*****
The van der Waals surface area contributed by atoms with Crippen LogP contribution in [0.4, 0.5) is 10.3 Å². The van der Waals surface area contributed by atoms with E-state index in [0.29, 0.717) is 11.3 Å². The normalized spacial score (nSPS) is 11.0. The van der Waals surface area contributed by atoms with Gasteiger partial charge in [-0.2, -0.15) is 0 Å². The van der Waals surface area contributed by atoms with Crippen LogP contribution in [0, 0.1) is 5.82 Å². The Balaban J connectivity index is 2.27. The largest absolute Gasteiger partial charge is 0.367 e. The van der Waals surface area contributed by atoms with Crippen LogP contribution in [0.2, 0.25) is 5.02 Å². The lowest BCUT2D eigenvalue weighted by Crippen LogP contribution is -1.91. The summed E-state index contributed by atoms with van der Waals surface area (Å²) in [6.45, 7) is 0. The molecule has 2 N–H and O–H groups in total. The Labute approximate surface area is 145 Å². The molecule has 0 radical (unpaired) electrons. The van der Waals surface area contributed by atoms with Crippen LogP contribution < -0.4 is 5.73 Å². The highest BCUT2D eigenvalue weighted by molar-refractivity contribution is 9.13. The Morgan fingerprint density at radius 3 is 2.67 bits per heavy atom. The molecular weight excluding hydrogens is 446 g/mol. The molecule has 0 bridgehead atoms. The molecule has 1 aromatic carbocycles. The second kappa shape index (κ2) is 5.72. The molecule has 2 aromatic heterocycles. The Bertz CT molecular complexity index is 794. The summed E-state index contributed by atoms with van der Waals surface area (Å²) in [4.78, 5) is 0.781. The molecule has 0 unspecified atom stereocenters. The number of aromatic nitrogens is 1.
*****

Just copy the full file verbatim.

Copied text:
The van der Waals surface area contributed by atoms with Crippen LogP contribution in [0.4, 0.5) is 10.3 Å². The van der Waals surface area contributed by atoms with E-state index in [0.29, 0.717) is 11.3 Å². The normalized spacial score (nSPS) is 11.0. The van der Waals surface area contributed by atoms with Gasteiger partial charge in [-0.2, -0.15) is 0 Å². The van der Waals surface area contributed by atoms with Crippen LogP contribution in [0, 0.1) is 5.82 Å². The Balaban J connectivity index is 2.27. The largest absolute Gasteiger partial charge is 0.367 e. The van der Waals surface area contributed by atoms with Crippen LogP contribution in [0.2, 0.25) is 5.02 Å². The lowest BCUT2D eigenvalue weighted by Crippen LogP contribution is -1.91. The summed E-state index contributed by atoms with van der Waals surface area (Å²) in [6.45, 7) is 0. The molecule has 2 N–H and O–H groups in total. The Labute approximate surface area is 145 Å². The molecule has 0 radical (unpaired) electrons. The van der Waals surface area contributed by atoms with Crippen LogP contribution < -0.4 is 5.73 Å². The highest BCUT2D eigenvalue weighted by molar-refractivity contribution is 9.13. The Morgan fingerprint density at radius 3 is 2.67 bits per heavy atom. The molecular weight excluding hydrogens is 446 g/mol. The molecule has 0 bridgehead atoms. The molecule has 1 aromatic carbocycles. The second kappa shape index (κ2) is 5.72. The molecule has 2 aromatic heterocycles. The Bertz CT molecular complexity index is 794. The summed E-state index contributed by atoms with van der Waals surface area (Å²) in [4.78, 5) is 0.781. The molecule has 0 unspecified atom stereocenters. The number of aromatic nitrogens is 1.